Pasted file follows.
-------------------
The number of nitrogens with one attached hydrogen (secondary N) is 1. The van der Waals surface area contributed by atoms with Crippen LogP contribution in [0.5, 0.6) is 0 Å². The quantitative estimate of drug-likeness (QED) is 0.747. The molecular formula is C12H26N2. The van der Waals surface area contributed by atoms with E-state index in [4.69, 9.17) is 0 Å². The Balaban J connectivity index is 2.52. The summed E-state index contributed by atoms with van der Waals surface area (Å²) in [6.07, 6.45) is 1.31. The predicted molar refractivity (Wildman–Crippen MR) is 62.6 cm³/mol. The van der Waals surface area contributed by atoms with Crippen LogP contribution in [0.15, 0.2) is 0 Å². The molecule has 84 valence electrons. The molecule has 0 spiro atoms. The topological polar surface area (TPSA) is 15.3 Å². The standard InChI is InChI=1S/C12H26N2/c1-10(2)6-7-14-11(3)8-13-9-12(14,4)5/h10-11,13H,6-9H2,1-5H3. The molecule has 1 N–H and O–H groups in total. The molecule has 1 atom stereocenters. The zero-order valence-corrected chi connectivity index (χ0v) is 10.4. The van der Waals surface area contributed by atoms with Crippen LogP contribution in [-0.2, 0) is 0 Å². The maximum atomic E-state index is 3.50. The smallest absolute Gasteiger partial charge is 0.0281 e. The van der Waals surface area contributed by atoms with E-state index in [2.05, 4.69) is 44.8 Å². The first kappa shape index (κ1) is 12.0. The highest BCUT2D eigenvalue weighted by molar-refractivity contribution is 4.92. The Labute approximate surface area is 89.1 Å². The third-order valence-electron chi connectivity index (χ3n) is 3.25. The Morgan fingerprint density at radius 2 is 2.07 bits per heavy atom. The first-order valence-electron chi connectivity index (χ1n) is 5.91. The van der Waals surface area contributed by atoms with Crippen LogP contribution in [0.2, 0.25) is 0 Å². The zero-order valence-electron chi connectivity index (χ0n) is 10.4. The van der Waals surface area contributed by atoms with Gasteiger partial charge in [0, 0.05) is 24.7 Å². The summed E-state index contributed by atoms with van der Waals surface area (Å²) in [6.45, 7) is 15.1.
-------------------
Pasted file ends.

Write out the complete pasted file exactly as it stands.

The number of nitrogens with one attached hydrogen (secondary N) is 1. The van der Waals surface area contributed by atoms with Crippen LogP contribution in [0.5, 0.6) is 0 Å². The quantitative estimate of drug-likeness (QED) is 0.747. The molecular formula is C12H26N2. The van der Waals surface area contributed by atoms with E-state index in [4.69, 9.17) is 0 Å². The Balaban J connectivity index is 2.52. The summed E-state index contributed by atoms with van der Waals surface area (Å²) in [6.07, 6.45) is 1.31. The predicted molar refractivity (Wildman–Crippen MR) is 62.6 cm³/mol. The van der Waals surface area contributed by atoms with Crippen LogP contribution in [0.15, 0.2) is 0 Å². The molecule has 84 valence electrons. The molecule has 0 spiro atoms. The topological polar surface area (TPSA) is 15.3 Å². The standard InChI is InChI=1S/C12H26N2/c1-10(2)6-7-14-11(3)8-13-9-12(14,4)5/h10-11,13H,6-9H2,1-5H3. The molecule has 1 N–H and O–H groups in total. The molecule has 1 atom stereocenters. The zero-order valence-corrected chi connectivity index (χ0v) is 10.4. The van der Waals surface area contributed by atoms with Crippen LogP contribution in [-0.2, 0) is 0 Å². The maximum atomic E-state index is 3.50. The smallest absolute Gasteiger partial charge is 0.0281 e. The van der Waals surface area contributed by atoms with E-state index in [2.05, 4.69) is 44.8 Å². The first kappa shape index (κ1) is 12.0. The highest BCUT2D eigenvalue weighted by molar-refractivity contribution is 4.92. The Labute approximate surface area is 89.1 Å². The third-order valence-electron chi connectivity index (χ3n) is 3.25. The Morgan fingerprint density at radius 2 is 2.07 bits per heavy atom. The first-order valence-electron chi connectivity index (χ1n) is 5.91. The van der Waals surface area contributed by atoms with Crippen LogP contribution in [0.2, 0.25) is 0 Å². The zero-order valence-electron chi connectivity index (χ0n) is 10.4. The van der Waals surface area contributed by atoms with Gasteiger partial charge in [0, 0.05) is 24.7 Å². The summed E-state index contributed by atoms with van der Waals surface area (Å²) in [6.45, 7) is 15.1.